“Once I got the raise and title change, I think the racism in the organization showed up in a different form,” Allen declares.

She says the racism she experienced became more subtle.

“I think this is really telling with progressive organizations that I was basically emotionally caretaking for an all-white female leadership team,” she charges.  “So, there was a lot of uncertainty about the company and its future and I was pulled into all these private meetings, received all these text messages during odd hours, kind of sensitive information and people expressing their grievances. Meanwhile, I was only a manager.”

Allen adds, “There was no real reason to tell me any of this because I had no power to actually change it. All I could do was emotionally caretake.”

Hearken Alex Allen thegrio.com
Hearken Team (Credit: Hearken)

Allen shared exchanges she had with those in leadership, including Chief of Staff Tina Hart and Haring. A source familiar with the situation corroborated Allen’s full account of her experience at Hearken.

Allen says she ultimately left the company in February for her own “health and well being,” after health conditions such as fibroids worsened due to stress.

theGrio contacted Hearken and Brandel for comment about Allen’s claims and to inquire if any efforts had been made to change the alleged culture at the company.

The company responded, saying it has a policy not to discuss previous employees without their permission. But Haring and Hart did address the alleged atmosphere at the company via a statement:

“We are committed to listening, self-reflection AND taking responsibility for evolving the employee experience at Hearken. We’ve made improvements based on feedback we’ve heard directly from colleagues past and present, and patterns we’ve experienced as leaders at other resource-constrained startups,” the statement reads.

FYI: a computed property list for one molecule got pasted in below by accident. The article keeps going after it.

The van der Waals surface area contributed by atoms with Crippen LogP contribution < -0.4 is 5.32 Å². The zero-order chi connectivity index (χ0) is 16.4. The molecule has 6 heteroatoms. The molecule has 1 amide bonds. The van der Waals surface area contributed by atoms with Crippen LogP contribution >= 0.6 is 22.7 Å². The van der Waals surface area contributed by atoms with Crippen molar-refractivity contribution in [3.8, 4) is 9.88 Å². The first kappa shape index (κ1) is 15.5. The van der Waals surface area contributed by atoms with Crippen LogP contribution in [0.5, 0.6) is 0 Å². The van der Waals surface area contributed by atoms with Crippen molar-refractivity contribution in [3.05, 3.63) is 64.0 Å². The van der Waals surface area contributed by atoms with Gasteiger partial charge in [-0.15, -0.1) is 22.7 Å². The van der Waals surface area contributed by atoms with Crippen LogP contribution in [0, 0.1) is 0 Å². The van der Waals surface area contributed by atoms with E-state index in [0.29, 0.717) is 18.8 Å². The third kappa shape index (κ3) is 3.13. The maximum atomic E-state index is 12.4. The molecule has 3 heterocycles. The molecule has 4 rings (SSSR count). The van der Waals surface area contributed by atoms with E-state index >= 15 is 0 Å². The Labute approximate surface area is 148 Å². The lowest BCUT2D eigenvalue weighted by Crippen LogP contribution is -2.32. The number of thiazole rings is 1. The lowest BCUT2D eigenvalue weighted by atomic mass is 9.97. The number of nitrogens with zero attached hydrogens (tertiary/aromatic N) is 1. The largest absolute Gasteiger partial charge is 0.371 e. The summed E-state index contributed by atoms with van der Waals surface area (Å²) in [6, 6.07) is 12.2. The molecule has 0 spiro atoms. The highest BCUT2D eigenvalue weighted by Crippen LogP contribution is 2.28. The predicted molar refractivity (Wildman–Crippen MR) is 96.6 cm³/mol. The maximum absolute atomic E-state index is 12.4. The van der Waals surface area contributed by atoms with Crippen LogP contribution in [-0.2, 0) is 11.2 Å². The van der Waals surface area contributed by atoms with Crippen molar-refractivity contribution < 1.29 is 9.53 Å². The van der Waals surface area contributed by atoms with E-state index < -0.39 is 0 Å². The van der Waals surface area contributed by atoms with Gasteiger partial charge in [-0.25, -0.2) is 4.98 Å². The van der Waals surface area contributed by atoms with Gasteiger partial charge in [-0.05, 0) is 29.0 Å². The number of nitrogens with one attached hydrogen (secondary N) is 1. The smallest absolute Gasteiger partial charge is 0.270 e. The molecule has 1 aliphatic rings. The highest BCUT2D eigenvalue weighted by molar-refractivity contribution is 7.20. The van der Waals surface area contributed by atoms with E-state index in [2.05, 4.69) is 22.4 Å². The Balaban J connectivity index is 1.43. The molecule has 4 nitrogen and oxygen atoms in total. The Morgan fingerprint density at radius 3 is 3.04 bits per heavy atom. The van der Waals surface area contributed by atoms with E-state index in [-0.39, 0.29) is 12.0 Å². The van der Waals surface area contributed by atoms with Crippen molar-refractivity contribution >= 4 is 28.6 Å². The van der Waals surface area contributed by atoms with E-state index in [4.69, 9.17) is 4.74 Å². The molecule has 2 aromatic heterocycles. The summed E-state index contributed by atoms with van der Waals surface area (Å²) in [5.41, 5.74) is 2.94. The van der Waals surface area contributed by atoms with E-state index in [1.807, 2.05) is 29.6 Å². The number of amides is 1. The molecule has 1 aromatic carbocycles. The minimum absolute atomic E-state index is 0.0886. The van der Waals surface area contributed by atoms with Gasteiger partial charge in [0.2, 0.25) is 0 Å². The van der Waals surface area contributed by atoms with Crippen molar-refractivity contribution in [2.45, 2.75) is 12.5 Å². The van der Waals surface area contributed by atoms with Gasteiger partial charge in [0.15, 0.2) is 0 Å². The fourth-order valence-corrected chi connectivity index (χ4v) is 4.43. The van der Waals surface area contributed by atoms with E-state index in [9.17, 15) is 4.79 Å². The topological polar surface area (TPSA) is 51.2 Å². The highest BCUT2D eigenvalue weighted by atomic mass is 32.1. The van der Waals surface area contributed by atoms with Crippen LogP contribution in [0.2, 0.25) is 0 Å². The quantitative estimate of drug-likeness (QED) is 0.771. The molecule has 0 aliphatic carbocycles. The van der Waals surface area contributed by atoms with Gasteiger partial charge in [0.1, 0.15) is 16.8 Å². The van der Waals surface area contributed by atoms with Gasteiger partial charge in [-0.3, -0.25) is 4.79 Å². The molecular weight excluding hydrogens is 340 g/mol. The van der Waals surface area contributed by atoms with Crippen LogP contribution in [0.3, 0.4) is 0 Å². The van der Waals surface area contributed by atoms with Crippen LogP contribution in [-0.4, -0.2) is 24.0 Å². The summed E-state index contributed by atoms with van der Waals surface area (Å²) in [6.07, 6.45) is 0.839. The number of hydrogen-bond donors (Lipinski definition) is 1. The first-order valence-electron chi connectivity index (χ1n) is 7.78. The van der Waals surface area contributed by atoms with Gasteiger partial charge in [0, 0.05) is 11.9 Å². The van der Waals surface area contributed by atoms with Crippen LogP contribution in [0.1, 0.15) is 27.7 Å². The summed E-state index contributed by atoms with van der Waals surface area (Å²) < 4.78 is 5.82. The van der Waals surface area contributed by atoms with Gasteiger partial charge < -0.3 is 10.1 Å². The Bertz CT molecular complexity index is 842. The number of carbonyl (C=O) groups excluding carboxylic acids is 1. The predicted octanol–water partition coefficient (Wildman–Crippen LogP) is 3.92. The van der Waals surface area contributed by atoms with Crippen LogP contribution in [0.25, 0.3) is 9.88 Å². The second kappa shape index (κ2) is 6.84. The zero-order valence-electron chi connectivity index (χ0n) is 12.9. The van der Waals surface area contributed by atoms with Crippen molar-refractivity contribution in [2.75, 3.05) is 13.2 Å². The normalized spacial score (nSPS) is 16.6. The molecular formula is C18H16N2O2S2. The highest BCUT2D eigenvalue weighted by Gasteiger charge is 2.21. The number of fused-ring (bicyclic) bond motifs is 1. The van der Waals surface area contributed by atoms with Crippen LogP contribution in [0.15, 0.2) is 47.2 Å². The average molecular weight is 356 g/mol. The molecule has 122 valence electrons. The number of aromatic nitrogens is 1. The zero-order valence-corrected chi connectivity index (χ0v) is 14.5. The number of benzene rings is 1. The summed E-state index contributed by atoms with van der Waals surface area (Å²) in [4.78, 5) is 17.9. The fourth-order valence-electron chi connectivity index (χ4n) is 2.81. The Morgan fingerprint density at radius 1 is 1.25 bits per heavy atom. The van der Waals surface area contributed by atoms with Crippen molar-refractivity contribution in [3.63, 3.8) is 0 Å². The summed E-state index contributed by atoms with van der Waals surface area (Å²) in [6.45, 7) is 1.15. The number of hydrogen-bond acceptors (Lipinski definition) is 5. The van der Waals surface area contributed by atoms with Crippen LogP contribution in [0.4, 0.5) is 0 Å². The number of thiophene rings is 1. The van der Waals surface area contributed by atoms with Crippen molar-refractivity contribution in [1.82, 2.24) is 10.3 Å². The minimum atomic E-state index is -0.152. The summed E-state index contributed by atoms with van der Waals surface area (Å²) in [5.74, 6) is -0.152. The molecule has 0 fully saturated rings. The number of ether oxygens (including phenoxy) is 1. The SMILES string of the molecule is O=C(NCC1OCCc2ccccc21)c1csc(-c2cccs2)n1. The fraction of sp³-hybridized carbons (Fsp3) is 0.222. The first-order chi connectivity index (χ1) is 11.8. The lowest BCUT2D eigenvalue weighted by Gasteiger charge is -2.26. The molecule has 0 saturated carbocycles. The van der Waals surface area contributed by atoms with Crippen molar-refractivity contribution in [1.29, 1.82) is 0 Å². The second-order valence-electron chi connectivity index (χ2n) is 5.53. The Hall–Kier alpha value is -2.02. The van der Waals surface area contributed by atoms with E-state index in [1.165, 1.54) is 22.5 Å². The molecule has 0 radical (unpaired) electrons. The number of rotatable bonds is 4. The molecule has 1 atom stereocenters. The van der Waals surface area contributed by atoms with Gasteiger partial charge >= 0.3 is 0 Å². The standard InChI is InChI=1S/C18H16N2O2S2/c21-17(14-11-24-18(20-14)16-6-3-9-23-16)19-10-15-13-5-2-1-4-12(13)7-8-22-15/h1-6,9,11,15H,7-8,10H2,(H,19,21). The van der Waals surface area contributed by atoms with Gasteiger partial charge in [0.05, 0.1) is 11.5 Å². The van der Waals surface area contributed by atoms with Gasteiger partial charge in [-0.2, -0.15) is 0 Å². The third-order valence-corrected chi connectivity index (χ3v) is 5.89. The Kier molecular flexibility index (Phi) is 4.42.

“As a company, and as individual leaders, we believe it’s our responsibility to continue to listen, learn, and evolve how we support our BIPOC colleagues.”

The statement also said that Brandel “took a class for managers on racial equity; and engaged in ongoing conversations with employees to address any concerns.”

Hearken also said new leadership was added to the team and efforts are being made to make sure there is equity, a review of promotion, and expanding networks to support racial justice.

Allen contends that it’s easy for companies like Hearken to put out statements but there needs to be a true commitment to resolving internal issues of disparity.

“I think these progressive organizations are very, very good at performance and that is something that I think needs to be called out,” Allen maintains.

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She continues, “They’re trying to fast forward to the solution, rather than grapple with what are the ways we perpetuate white supremacy? What are the ways that we have damaged the BIPOC community?”